Other Dry Eye Considerations

Your eyes might feel dry one day and be fine the next. Below you’ll find some other sources of eye discomfort that might seem like dry eye—but aren’t—and simple solutions for addressing them.


A person rubbing their eye while holding a drinking mug.

Pollen, mold, dust, pet dander, weather and seasonal factors can all cause your eyes to become inflamed. This can lead to other symptoms, such as:

  • Itchy eyes
  • Eye swelling
  • Tearing
  • Stinging/burning
  • Redness
  • Temporary blurred vision

What you can do:

The best defense for allergic eyes is to try to avoid the allergens that cause your symptoms altogether, but that’s not always possible. If you wear contacts, it may help to remove them and rinse your eyes with artificial tears if you are exposed to allergens. Blink® drops are not currently indicated for the treatment of allergies, but other over-the-counter or prescription treatments may be an option. Talk to your eye care professional about the best treatment for your allergies.

A person rubbing their eye while holding a drinking mug.

Face Mask Wear

Wearing a face mask is a good practice to help prevent the spread of COVID-19. However, you may experience increased feelings of dry eye. One of the reasons for that is when the air you breathe out while wearing a mask escapes upward toward your eyes. This causes the tears in your eyes to evaporate quicker in a similar way as if you were in a windy or dry environment.

A person closing their eyes while securing a face mask tightly across their nose.

What you can do:

If you’re feeling extra dryness or discomfort in your eyes when wearing a mask, here are a few tips:

  • A close-fitted mask can make a big difference.
  • Masks with wires around the nose may be more easily fitted against the face.
  • Gently taping the top edge of your mask against your skin can help redirect the air flow downward.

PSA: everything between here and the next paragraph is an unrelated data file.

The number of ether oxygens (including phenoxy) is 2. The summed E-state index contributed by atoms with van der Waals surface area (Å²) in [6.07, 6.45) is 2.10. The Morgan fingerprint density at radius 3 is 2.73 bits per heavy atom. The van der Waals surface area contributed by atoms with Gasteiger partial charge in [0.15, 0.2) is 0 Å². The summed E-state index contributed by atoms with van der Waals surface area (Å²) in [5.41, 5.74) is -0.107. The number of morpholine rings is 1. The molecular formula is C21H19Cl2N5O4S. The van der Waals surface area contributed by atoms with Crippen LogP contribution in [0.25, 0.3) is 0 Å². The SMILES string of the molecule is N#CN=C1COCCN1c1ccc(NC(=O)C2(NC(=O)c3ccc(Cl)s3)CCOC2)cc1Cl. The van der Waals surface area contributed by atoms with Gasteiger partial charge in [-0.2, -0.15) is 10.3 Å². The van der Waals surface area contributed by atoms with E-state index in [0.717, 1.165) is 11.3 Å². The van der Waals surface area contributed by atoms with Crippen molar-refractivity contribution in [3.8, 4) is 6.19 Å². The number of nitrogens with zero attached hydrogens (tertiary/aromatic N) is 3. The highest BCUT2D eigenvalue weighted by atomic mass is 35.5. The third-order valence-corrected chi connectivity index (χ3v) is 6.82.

• Keep lubricating eye drops on hand to restore moisture when you need it.

Tired, Strained Eyes

Spending a long time doing any one thing—like watching TV, working on the computer, staring at your phone, or driving—can make your eyes feel strained, tired, or dry. Some symptoms include:

  • Tearing
  • Dryness
  • Blurred vision
  • Squinting to see better or feel more comfortable
  • Blinking more often

What you can do:

One of the simplest solutions for tired-feeling eyes is to be sure you give yourself breaks, no matter what you’re doing. Whether that means getting up from the computer, putting down your phone or book, or making regular rest stops while driving long distances. If your eyes are feeling dry, artificial tears can help.


  • Every 20 minutes
  • Look up for 20 seconds
  • And focus on an object 20 feet away

Then blink 20 times to give your eyes an extra bit of care.

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A doctor’s smiling face.

Have Questions About Dry Eye? Talk to Your Eye Doctor

If your eyes feel uncomfortable, or you have trouble seeing and the tips above haven’t helped, make an appointment with your eye doctor. No issue is too small to discuss, especially since your eyes are what connect you to the world.

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